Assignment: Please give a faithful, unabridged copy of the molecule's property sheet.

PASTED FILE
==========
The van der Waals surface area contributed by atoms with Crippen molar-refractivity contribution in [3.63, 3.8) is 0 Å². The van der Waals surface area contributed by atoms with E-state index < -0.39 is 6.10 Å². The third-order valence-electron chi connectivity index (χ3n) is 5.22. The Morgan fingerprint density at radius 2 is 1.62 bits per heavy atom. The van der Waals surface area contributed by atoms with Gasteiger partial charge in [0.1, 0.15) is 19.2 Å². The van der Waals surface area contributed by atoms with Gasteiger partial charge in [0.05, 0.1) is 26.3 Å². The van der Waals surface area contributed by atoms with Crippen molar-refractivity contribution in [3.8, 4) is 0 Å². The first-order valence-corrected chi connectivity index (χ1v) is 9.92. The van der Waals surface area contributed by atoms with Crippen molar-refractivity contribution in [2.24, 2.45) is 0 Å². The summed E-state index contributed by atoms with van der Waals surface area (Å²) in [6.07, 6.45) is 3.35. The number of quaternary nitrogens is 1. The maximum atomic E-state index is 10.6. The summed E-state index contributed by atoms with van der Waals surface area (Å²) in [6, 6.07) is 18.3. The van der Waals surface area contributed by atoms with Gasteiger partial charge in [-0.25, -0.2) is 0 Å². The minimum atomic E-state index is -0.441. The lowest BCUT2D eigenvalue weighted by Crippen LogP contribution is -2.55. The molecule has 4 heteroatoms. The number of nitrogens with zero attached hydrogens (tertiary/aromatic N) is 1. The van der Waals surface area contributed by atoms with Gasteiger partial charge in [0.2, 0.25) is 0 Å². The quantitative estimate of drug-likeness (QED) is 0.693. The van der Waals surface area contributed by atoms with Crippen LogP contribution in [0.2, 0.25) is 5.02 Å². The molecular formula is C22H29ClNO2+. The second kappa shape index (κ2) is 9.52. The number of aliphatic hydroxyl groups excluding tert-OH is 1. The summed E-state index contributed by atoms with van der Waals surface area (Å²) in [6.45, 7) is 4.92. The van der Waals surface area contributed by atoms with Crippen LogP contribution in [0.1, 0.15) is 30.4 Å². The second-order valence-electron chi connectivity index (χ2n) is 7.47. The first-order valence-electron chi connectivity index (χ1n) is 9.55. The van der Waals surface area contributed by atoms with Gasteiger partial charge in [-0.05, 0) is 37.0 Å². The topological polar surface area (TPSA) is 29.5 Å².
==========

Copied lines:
The van der Waals surface area contributed by atoms with Crippen molar-refractivity contribution in [3.63, 3.8) is 0 Å². The van der Waals surface area contributed by atoms with E-state index < -0.39 is 6.10 Å². The third-order valence-electron chi connectivity index (χ3n) is 5.22. The Morgan fingerprint density at radius 2 is 1.62 bits per heavy atom. The van der Waals surface area contributed by atoms with Gasteiger partial charge in [0.1, 0.15) is 19.2 Å². The van der Waals surface area contributed by atoms with Gasteiger partial charge in [0.05, 0.1) is 26.3 Å². The van der Waals surface area contributed by atoms with Crippen molar-refractivity contribution in [3.8, 4) is 0 Å². The first-order valence-corrected chi connectivity index (χ1v) is 9.92. The van der Waals surface area contributed by atoms with Crippen molar-refractivity contribution in [2.24, 2.45) is 0 Å². The summed E-state index contributed by atoms with van der Waals surface area (Å²) in [6.07, 6.45) is 3.35. The number of quaternary nitrogens is 1. The maximum atomic E-state index is 10.6. The summed E-state index contributed by atoms with van der Waals surface area (Å²) in [6, 6.07) is 18.3. The van der Waals surface area contributed by atoms with Gasteiger partial charge in [-0.25, -0.2) is 0 Å². The minimum atomic E-state index is -0.441. The lowest BCUT2D eigenvalue weighted by Crippen LogP contribution is -2.55. The molecule has 4 heteroatoms. The number of nitrogens with zero attached hydrogens (tertiary/aromatic N) is 1. The van der Waals surface area contributed by atoms with Gasteiger partial charge in [0.2, 0.25) is 0 Å². The quantitative estimate of drug-likeness (QED) is 0.693. The van der Waals surface area contributed by atoms with Crippen LogP contribution in [0.2, 0.25) is 5.02 Å². The molecular formula is C22H29ClNO2+. The second kappa shape index (κ2) is 9.52. The number of aliphatic hydroxyl groups excluding tert-OH is 1. The summed E-state index contributed by atoms with van der Waals surface area (Å²) in [6.45, 7) is 4.92. The van der Waals surface area contributed by atoms with Crippen LogP contribution in [0.1, 0.15) is 30.4 Å². The second-order valence-electron chi connectivity index (χ2n) is 7.47. The first-order valence-electron chi connectivity index (χ1n) is 9.55. The van der Waals surface area contributed by atoms with Gasteiger partial charge in [-0.05, 0) is 37.0 Å². The topological polar surface area (TPSA) is 29.5 Å².